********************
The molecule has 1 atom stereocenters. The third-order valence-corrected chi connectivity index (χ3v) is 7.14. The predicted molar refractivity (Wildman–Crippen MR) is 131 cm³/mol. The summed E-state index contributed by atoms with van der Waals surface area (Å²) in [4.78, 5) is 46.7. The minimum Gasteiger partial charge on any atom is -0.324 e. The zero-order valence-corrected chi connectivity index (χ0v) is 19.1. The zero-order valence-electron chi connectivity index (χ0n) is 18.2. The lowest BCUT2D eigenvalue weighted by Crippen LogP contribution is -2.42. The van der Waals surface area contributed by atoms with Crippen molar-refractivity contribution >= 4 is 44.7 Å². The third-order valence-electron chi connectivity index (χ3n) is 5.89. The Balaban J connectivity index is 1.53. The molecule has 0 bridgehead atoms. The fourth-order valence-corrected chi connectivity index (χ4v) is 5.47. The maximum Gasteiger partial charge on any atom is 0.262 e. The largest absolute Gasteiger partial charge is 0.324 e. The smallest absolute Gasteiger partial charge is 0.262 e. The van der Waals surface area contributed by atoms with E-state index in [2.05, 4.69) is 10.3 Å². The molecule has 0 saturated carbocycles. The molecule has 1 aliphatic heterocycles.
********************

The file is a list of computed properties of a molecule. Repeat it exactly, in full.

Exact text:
The molecule has 1 atom stereocenters. The third-order valence-corrected chi connectivity index (χ3v) is 7.14. The predicted molar refractivity (Wildman–Crippen MR) is 131 cm³/mol. The summed E-state index contributed by atoms with van der Waals surface area (Å²) in [4.78, 5) is 46.7. The minimum Gasteiger partial charge on any atom is -0.324 e. The zero-order valence-corrected chi connectivity index (χ0v) is 19.1. The zero-order valence-electron chi connectivity index (χ0n) is 18.2. The lowest BCUT2D eigenvalue weighted by Crippen LogP contribution is -2.42. The van der Waals surface area contributed by atoms with Crippen molar-refractivity contribution >= 4 is 44.7 Å². The third-order valence-electron chi connectivity index (χ3n) is 5.89. The Balaban J connectivity index is 1.53. The molecule has 0 bridgehead atoms. The fourth-order valence-corrected chi connectivity index (χ4v) is 5.47. The maximum Gasteiger partial charge on any atom is 0.262 e. The largest absolute Gasteiger partial charge is 0.324 e. The smallest absolute Gasteiger partial charge is 0.262 e. The van der Waals surface area contributed by atoms with E-state index in [2.05, 4.69) is 10.3 Å². The molecule has 0 saturated carbocycles. The molecule has 1 aliphatic heterocycles.